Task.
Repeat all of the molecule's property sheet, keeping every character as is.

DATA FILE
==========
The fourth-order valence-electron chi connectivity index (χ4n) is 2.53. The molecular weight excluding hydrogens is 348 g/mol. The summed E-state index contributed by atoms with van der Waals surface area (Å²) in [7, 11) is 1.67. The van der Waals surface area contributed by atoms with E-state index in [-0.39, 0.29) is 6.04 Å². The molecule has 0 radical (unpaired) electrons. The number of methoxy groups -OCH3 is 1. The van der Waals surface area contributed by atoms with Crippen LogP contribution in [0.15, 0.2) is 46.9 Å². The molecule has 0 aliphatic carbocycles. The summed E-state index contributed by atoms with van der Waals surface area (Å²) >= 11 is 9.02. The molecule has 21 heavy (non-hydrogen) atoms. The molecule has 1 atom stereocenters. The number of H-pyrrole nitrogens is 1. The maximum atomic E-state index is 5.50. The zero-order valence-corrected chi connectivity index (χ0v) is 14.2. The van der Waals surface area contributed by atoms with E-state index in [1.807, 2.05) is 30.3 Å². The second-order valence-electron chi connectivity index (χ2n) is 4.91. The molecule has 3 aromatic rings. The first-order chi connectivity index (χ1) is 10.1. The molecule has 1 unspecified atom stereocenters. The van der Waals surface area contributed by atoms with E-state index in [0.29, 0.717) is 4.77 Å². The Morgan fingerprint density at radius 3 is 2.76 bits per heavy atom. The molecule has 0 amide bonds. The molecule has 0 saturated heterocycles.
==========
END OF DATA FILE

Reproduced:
The fourth-order valence-electron chi connectivity index (χ4n) is 2.53. The molecular weight excluding hydrogens is 348 g/mol. The summed E-state index contributed by atoms with van der Waals surface area (Å²) in [7, 11) is 1.67. The van der Waals surface area contributed by atoms with E-state index in [-0.39, 0.29) is 6.04 Å². The molecule has 0 radical (unpaired) electrons. The number of methoxy groups -OCH3 is 1. The van der Waals surface area contributed by atoms with Crippen LogP contribution in [0.15, 0.2) is 46.9 Å². The molecule has 0 aliphatic carbocycles. The summed E-state index contributed by atoms with van der Waals surface area (Å²) >= 11 is 9.02. The molecule has 21 heavy (non-hydrogen) atoms. The molecule has 1 atom stereocenters. The number of H-pyrrole nitrogens is 1. The maximum atomic E-state index is 5.50. The zero-order valence-corrected chi connectivity index (χ0v) is 14.2. The van der Waals surface area contributed by atoms with E-state index in [1.807, 2.05) is 30.3 Å². The second-order valence-electron chi connectivity index (χ2n) is 4.91. The molecule has 3 aromatic rings. The first-order chi connectivity index (χ1) is 10.1. The molecule has 1 unspecified atom stereocenters. The van der Waals surface area contributed by atoms with E-state index in [0.29, 0.717) is 4.77 Å². The Morgan fingerprint density at radius 3 is 2.76 bits per heavy atom. The molecule has 0 amide bonds. The molecule has 0 saturated heterocycles.